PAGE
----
Descriptive statistics for serum IL-6 and CRP are presented in Table 1. We excluded individuals with serum CRP ≥ 10 mg/L (n = 21) at either assessment, because CRP levels above this value may be due to recent infection or trauma and thus may not be indicative of chronic inflammation (Pearson et al., 2003). In addition, we assigned persons with IL-6 levels above the upper detection limit (n = 2 at baseline; n = 3 at follow-up) a value of 12.0 pg/mL and those with CRP levels below the lower detection limit (n = 3 at baseline; n = 6 at follow-up) a value of 0.15 mg/L. Because IL-6 and CRP distributions were positively skewed, these variables were log (Xi+1) transformed.

Other Factors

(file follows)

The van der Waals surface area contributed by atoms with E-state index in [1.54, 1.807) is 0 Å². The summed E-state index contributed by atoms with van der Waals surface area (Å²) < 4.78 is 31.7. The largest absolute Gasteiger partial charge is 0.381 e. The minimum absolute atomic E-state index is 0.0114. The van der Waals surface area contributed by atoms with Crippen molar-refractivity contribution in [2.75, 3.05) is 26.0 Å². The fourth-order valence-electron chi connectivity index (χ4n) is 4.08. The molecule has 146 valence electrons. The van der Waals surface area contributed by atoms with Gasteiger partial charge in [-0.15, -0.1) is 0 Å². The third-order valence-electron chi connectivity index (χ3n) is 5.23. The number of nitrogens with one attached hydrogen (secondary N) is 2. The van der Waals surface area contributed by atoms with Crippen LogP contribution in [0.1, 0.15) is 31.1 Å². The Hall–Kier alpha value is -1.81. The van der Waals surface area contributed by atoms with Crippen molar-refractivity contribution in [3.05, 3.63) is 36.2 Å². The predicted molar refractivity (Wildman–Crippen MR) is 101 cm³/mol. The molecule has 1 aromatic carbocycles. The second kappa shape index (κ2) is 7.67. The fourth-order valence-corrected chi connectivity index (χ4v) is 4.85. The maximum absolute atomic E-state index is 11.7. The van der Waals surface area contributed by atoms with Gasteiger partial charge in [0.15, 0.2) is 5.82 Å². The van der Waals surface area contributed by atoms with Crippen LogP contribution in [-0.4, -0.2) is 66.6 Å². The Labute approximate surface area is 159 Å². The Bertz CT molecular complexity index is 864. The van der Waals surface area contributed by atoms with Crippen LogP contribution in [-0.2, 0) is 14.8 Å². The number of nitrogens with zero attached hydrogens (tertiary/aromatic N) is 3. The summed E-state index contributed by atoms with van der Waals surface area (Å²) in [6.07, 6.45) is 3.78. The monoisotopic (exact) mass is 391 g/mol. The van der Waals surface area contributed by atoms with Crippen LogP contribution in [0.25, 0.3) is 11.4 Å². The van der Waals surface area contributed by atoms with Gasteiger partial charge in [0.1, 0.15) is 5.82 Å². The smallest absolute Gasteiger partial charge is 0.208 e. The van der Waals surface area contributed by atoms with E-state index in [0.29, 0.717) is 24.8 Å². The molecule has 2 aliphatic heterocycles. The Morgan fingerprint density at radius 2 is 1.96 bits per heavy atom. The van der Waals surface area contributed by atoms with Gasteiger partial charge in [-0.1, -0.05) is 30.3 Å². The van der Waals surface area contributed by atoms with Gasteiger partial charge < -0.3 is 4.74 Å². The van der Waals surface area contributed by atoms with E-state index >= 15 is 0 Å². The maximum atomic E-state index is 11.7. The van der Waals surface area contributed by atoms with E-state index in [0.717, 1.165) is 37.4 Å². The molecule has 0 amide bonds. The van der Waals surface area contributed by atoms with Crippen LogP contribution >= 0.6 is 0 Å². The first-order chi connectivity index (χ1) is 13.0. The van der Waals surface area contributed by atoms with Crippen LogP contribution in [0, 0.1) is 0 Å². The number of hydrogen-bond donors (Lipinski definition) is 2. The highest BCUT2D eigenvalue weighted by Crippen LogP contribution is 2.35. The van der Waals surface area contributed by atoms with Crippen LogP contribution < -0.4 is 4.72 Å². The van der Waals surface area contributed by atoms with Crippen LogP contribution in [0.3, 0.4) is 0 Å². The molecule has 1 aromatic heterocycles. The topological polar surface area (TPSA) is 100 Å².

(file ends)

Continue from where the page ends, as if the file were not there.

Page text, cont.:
Several additional factors relevant to the present study were measured during the baseline visits (see Table 1 for descriptive statistics). The following variables were assessed at the medical screen via questionnaires and interviews: age (years), sex (0 = male, 1 = female), race-ethnicity (1 = white, 2 = black, 3 = Asian, 4 = Hispanic, 5 = other), education level (1 = high school or less, 2 = technical school or some college, 3 = bachelor’s degree, 4 = master’s degree or higher), smoking status (0 = nonsmoker, 1 = current smoker), daily alcohol intake, physical activity level, and history of various medical conditions (including diabetes and rheumatoid arthritis). Race-ethnicity was coded as a binary variable (0 = white, 1 = non-white) because only five participants selected the Asian, Hispanic, or other categories. Daily alcohol intake (g/day) was calculated using the quantity-frequency method (Garg et al., 1993). Physical activity level was computed by first converting the number of blocks walked and stairs climbed per day reported on Paffenbarger Physical Activity Questionnaire (Paffenbarger et al., 1978) to kilocalories per week and then summing these two values.